7 Nutrition Facts About Potatoes Many Consumers Don’t Know
From U.S. New & World Reports
Featured in the 2/2/16 issue of Potato Bytes, published by NPPGA
- The entire potato is nutritious. Eat the whole thing, skin and all, if possible. One part of the potato is not more nutritious than the other – both have their own valuable nutrients.
- It only has 110 calories. Sure, if you add butter, sour cream and bacon, that number rises. If you throw them in the deep fryer – ditto. (Sorry, but sweet potato fries still count as fries.) But if you prepare and top your potato in a healthier way, it’s not really accurate to call it a “fattening” food. Serving size also counts. A half cup of mashed potatoes is a whole lot different than a cup and a half. Get the message?
- It contains 2 grams of fiber. Let’s face it: Most people are not eating enough fiber in their diets. Therefore, 2 grams of the stuff is nothing to sneeze at. Fiber helps with satiety, may lower blood cholesterol and helps alleviate constipation.
- It provides 45 percent of the recommended daily value of vitamin C. Believe it or not, that’s more vitamin C than a sweet potato or a medium-sized tomato. Vitamin C is a powerful antioxidant that helps to strengthen our immune system and may promote healthy skin.
- It’s a good source of vitamin B6. A potato provides 10 percent of the daily recommended value of vitamin B6, which plays an important role in converting food into energy and helps the body metabolize fats and proteins.
- It provides 620 milligrams of potassium. That’s actually more than a banana, which most people think of as the food with the most potassium. Potassium helps to maintain normal blood pressure and, surprisingly, this is one nutrient that many people’s diets fall short of.
- It provides 6 percent of the recommended daily value of iron. Iron is crucial for transporting oxygen throughout our body. Without adequate amounts of it, you may easily find yourself feeling tired and fatigued.
So now you have the nutrition scoop, but how should you eat potatoes in order to keep their calories in check? Sure, I would love to tell you to eat French fries daily – especially since they are definitely one of my favorite foods. (I usually have them once a week.) But the truth is, there are so many more nutritious was to enjoy them. For example:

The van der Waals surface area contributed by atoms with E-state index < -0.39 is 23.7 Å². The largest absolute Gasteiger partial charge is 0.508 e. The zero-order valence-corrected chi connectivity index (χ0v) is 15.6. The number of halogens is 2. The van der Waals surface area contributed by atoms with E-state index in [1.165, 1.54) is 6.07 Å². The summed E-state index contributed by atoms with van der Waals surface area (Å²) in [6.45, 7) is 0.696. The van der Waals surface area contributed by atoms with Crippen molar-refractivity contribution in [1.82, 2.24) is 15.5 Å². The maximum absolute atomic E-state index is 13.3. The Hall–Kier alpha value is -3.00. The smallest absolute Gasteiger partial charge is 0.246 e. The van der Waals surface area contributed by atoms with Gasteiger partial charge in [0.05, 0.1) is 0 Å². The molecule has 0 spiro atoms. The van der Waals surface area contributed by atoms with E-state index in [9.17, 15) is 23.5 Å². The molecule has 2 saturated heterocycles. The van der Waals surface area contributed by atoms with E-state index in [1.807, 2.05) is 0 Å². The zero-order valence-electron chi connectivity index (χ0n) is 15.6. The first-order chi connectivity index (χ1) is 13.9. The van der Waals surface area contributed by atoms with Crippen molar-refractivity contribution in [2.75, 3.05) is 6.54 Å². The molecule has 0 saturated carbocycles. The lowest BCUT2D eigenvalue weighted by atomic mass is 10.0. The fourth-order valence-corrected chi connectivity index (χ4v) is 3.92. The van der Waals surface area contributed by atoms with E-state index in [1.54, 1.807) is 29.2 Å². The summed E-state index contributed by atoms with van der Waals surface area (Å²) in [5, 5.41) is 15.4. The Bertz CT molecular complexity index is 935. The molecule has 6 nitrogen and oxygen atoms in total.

Baked (or microwaved). There’s nothing like a simple baked potato, at least in my mind. Instead of opting for the usual high-calorie toppings, try something new. Mustard, salsa, basically any variety of hummus (black bean is my favorite), low-fat Greek plain yogurt or cottage cheese are all healthy options. Oh, and an egg is also delicious on top of a potato.
Mashed. I am not saying I never make mashed potatoes with butter, but I do try to be conservative with the amount and use nonfat milk instead of whole. Sometimes, I add Parmesan cheese (a little goes a long way) or garlic (originally boiled with the potatoes so it’s soft) or both and completely skip the butter altogether. Another option is to use chicken broth with a touch of olive oil instead of the traditional butter and milk combo.
Roasted. This is a delicious option that really keeps the calories in check. I like to use new (or small) potatoes, which I quarter, drizzle with olive oil and sprinkle with salt, pepper and rosemary. Then, in the oven they go! It’s so easy.
Broiled (or grilled). This version comes out the closest to French fries for me. I first microwave the potato (usually an Idaho) until it’s almost 100 percent done. Then, I slice it into 1/4-inch pieces (think of a thick potato chip) and place them on tin foil. I spray the slices on both sides with olive oil, salt and pepper and place the tray in the broiler. Finally, I brown each side until they become slightly crisp, and check them frequently to prevent burning.
Honestly, there are so many options for making a healthier potato – even more than I just listed. All you need to do is Google it!